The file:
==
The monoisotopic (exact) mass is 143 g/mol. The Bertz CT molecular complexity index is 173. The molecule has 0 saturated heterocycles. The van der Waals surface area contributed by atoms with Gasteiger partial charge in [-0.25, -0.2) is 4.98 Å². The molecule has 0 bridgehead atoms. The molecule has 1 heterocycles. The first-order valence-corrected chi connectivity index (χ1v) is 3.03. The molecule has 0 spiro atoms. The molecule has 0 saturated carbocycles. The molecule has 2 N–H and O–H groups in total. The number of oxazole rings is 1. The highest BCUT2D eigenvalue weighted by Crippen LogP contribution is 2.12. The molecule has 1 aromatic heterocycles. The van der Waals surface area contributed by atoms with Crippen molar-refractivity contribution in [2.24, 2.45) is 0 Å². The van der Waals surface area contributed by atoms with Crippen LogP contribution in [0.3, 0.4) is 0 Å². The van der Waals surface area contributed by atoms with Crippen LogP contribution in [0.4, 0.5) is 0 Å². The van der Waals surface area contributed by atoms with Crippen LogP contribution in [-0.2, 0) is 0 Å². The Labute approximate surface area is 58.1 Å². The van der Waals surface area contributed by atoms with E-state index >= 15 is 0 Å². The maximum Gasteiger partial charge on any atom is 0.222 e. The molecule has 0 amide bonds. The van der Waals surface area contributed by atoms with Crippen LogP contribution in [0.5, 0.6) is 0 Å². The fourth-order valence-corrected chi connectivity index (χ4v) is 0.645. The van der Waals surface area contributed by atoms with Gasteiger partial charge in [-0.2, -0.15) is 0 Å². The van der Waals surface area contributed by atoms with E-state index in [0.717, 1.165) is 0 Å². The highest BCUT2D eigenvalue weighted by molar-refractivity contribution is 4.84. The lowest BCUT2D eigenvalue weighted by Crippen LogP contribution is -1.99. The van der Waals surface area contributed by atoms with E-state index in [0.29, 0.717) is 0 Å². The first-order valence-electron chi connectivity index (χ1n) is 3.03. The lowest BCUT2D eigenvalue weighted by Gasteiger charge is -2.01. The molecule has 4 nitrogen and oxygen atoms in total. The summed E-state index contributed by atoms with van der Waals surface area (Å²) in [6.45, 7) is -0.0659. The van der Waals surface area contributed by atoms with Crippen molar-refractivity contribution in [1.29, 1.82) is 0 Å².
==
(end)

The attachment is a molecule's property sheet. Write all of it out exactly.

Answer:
The monoisotopic (exact) mass is 143 g/mol. The Bertz CT molecular complexity index is 173. The molecule has 0 saturated heterocycles. The van der Waals surface area contributed by atoms with Gasteiger partial charge in [-0.25, -0.2) is 4.98 Å². The molecule has 0 bridgehead atoms. The molecule has 1 heterocycles. The first-order valence-corrected chi connectivity index (χ1v) is 3.03. The molecule has 0 spiro atoms. The molecule has 0 saturated carbocycles. The molecule has 2 N–H and O–H groups in total. The number of oxazole rings is 1. The highest BCUT2D eigenvalue weighted by Crippen LogP contribution is 2.12. The molecule has 1 aromatic heterocycles. The van der Waals surface area contributed by atoms with Crippen molar-refractivity contribution in [2.24, 2.45) is 0 Å². The van der Waals surface area contributed by atoms with Crippen LogP contribution in [0.3, 0.4) is 0 Å². The van der Waals surface area contributed by atoms with Crippen LogP contribution in [0.4, 0.5) is 0 Å². The van der Waals surface area contributed by atoms with Crippen LogP contribution in [-0.2, 0) is 0 Å². The Labute approximate surface area is 58.1 Å². The van der Waals surface area contributed by atoms with E-state index >= 15 is 0 Å². The maximum Gasteiger partial charge on any atom is 0.222 e. The molecule has 0 amide bonds. The van der Waals surface area contributed by atoms with Crippen LogP contribution in [0.5, 0.6) is 0 Å². The fourth-order valence-corrected chi connectivity index (χ4v) is 0.645. The van der Waals surface area contributed by atoms with Gasteiger partial charge in [-0.2, -0.15) is 0 Å². The van der Waals surface area contributed by atoms with E-state index in [0.717, 1.165) is 0 Å². The highest BCUT2D eigenvalue weighted by molar-refractivity contribution is 4.84. The lowest BCUT2D eigenvalue weighted by Crippen LogP contribution is -1.99. The van der Waals surface area contributed by atoms with E-state index in [0.29, 0.717) is 0 Å². The first-order valence-electron chi connectivity index (χ1n) is 3.03. The lowest BCUT2D eigenvalue weighted by Gasteiger charge is -2.01. The molecule has 4 nitrogen and oxygen atoms in total. The summed E-state index contributed by atoms with van der Waals surface area (Å²) in [6.45, 7) is -0.0659. The van der Waals surface area contributed by atoms with Crippen molar-refractivity contribution in [1.29, 1.82) is 0 Å².